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Rescuing our farmers from agro-chemical mudholes - EDITORIAL

12 August 2015 06:00 pm - 0     - {{hitsCtrl.values.hits}}

For thousands of years, agriculture has not only provided millions of Sri Lankans with our staple food but has also been part of our culture and civilization. Famous ancient engineering marvels like the Parakrama Samudra were built to sustain Sri Lanka’s agriculture while the farmers played such a noble role that a well-known British author said that when the mud was washed off the back of the farmer, he was fit to be a king.

Unfortunately  after the imposition of the globalised capitalist market economic system, agriculture to a large extent has lost its cultural roots and is today mainly an agri-business. Implanting themselves strongly here are the transnational agro-chemical corporations and their agents who have used sophisticated and sometimes devious methods to dump their chemical fertilizers, pesticides and weedicides on our soil. So much has been used for the past four decades that agricultural scientists say our Mother Earth has been polluted or poisoned and is fast loosing its fertility. The agrochemicals, some of them toxic, have gone down the soil and polluted the ground water to such an extent that thousands of farmer families have been afflicted by the deadly kidney epidemic.

Some scientists and secret agents of the transnational corporations argue that switching back to organic agriculture is not possible or practical. They need to be reminded that for thousands of years before 1977 Sri Lanka’s agriculture flourished on natural or organic fertiliser. As the Daily Mirror said in an earlier editorial, these TNCs had produced chemical weapons for World War II, the wars in Korea and Vietnam. After these wars ended in the 1970s, these TNCs had to find the market for their chemicals and third world countries like Sri Lanka became dumping grounds for these agro-chemicals, with deadly consequences. Today millions of litres of our precious groundwater has been polluted and most of the food items we eat have also been contaminated by chemical poisons. We are knowingly or unknowingly giving such poisonous food to our children also. With two days remaining in the campaigning for Monday’s general elections, we need to deeply reflect on what the major alliances intend doing about this crisis.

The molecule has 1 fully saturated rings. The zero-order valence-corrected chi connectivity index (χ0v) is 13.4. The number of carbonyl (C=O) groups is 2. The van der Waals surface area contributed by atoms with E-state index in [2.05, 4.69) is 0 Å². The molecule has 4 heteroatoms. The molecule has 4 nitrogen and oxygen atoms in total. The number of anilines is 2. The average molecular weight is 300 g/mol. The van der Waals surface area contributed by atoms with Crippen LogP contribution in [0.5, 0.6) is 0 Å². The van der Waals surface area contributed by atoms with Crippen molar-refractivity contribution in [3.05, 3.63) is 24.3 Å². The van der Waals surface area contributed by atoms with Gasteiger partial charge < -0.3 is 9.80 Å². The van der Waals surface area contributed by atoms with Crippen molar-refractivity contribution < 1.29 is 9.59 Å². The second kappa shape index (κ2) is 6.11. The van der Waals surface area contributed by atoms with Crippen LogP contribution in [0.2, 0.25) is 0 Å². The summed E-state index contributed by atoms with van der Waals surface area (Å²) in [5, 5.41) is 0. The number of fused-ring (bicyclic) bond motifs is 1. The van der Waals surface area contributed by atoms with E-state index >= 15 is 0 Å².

Prime Minister and United National Front for Good Governance Leader Ranil Wickremesinghe, said in a widely-watched television interview on Tuesday night that his government would review the whole agricultural policy and see how Sri Lanka could gradually move back into organic agriculture in the aftermath of the major consequences of the widespread use or abuse of agro-chemicals. He said while thousands of farmers were suffering from the deadly kidney disease, Sri Lanka had only about 160 dialysis machines. The Prime Minister said his government would immediately import about 1,000 dialysis machines and train paramedical personnel to handle them. Equally important, he said the import of agro-chemicals would be reviewed and that was why the UNFGG in its five-point plan did not promise to provide fertilizer subsidies to farmers. The Prime Minister said he did not agree with the policy of importing cheap fertiliser and giving it at subsidized rates to farmers who in turn were using excessive amounts to get bigger harvests but in the process were poisoning the priceless soil and the food. 

The United People’s Freedom Alliance (UPFA) whose campaign is being led by former president Mahinda Rajapaksa, has accused the UNFGG of trying to destroy agriculture by not offering a subsidy for chemical fertilizer. While offering a bigger fertilizer subsidy, a guaranteed price of Rs.50 for a kilo of paddy and a host of other incentives to the farmers, the UPFA’s commitment to organic agriculture is vague. We hope the UPFA, the Janatha Vimukthi Peramuna and other parties will cooperate with President Maithripala Sirisena and the UNFGG to pull our farmers out of the agro-chemical mud holes and restore Sri Lanka’s agriculture with the use of organic fertilizer. Though the process is more difficult it is an important dimension for us to grow into a new Sri Lanka.    

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